Environmental risk is now considered a serious threat for insurers
The majority (95%) of insurers believe climate risk will have a significant impact on portfolio construction over the next two years, according to research by American investment management firm BlackRock.
The company’s 10th annual Global Insurance Report consulted 362 insurance company executives across 26 markets about investment intentions and business priorities for the year ahead. Overall, participating firms represent $27trn (£20trn) in investable assets.
The research identified dominant themes for insurers this year, including the growing impact of sustainability, the requirement to diversify portfolios into higher yielding asset classes and the drive to digitise businesses.
Charles Hatami, BlackRock’s global head of the financial institutions group and financial markets advisory, said: “An overwhelming majority of insurers view climate risk as investment risk and are positioning portfolios to mitigate the risks and capitalise on the transformational opportunities presented by the transition to a net zero economy.
“Insurers’ growing focus on sustainability should be a clarion call for the investment industry.”
These findings follow an unprecedented year of natural disasters - including storms and flooding hitting the UK, for example Storm Christoph in January 2021 - emphasising that the insurance industry is directly exposed to the physical risks presented by climate change.
Liquidity remains key priority
Another dominant trend identified in BlackRock’s study is the need to diversify into higher yielding assets - 60% of insurers expected this to increase investment risk exposure over the next two years.
This is the highest level since BlackRock started tracking this information in 2015.
BlackRock believes this increase in investment risk exposure is out of necessity, as the ongoing low interest rate regime continues to press insurers to consider investments in alternative and higher yielding fixed income assets.
One such area where allocations are changing is private markets, due to the diversification and superior return potential.
For example, by 2023, insurers think the average private market allocations will reach 14% of their total portfolio - currently this stands at 11%. No insurer expects to have a strategic allocation to private markets of less than 5%.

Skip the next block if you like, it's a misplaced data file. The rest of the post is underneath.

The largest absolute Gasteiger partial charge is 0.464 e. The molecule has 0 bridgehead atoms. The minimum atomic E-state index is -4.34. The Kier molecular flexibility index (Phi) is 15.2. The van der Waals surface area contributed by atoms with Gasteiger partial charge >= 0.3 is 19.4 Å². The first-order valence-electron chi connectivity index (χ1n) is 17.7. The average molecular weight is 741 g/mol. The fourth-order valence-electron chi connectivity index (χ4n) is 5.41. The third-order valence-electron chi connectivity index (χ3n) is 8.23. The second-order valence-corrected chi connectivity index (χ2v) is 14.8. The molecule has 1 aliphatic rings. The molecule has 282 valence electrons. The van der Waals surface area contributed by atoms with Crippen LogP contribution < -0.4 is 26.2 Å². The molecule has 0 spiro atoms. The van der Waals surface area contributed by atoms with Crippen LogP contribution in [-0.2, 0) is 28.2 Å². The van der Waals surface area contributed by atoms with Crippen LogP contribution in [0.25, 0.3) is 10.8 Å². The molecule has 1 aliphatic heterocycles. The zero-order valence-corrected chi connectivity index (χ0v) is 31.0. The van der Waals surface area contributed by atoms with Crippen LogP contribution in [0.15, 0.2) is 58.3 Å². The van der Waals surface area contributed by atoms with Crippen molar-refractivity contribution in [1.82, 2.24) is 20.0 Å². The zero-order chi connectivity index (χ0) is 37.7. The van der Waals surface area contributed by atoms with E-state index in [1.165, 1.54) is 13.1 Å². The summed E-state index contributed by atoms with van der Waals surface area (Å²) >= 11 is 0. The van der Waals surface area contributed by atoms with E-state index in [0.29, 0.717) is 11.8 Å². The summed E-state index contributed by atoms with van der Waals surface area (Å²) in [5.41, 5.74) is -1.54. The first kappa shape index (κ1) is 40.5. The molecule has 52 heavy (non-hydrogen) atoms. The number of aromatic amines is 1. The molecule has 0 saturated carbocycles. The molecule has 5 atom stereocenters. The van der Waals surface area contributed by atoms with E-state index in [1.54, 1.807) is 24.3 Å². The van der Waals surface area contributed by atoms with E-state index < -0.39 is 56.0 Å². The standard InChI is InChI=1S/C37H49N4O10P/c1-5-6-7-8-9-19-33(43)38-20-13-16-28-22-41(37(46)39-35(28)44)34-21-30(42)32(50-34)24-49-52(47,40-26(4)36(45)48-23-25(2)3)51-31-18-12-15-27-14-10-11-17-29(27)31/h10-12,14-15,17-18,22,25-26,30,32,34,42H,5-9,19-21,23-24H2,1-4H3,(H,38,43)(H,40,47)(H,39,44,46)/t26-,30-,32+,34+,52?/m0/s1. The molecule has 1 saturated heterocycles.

But, as insurers increase their risk appetite, liquidity remains a key priority.
As a result, 41% of the insurers in BlackRock’s research are looking to increase cash allocations over the coming year.
Exchange traded funds (ETFs) are also seen as an effective tool to manage liquidity and enhance yield, with 87% of respondents anticipating that liquidity management could be a key factor to increasing allocation to ETFs over the next one or two years.
An ETF is a type of investment fund that can be traded on stock exchanges.
Environmental risk considered serious threat
Meanwhile, sustainable investing has continued to rise for global insurers.
Half of the respondents in BlackRock’s study said the reason for reallocating existing assets to sustainable investments is the ability of these investments to generate better risk adjusted performance.
Geopolitical risk remains the top concern for insurers, although environmental risk is now considered a serious threat to their firm’s investment strategy, with more than one in three respondents citing it as a potential headwind.
The research found that insurers continue to embed sustainability into their investment processes and strategies.
For example, nearly half of respondents confirmed they have turned down an investment opportunity over the past 12 months due to environmental, social and governance (ESG) concerns.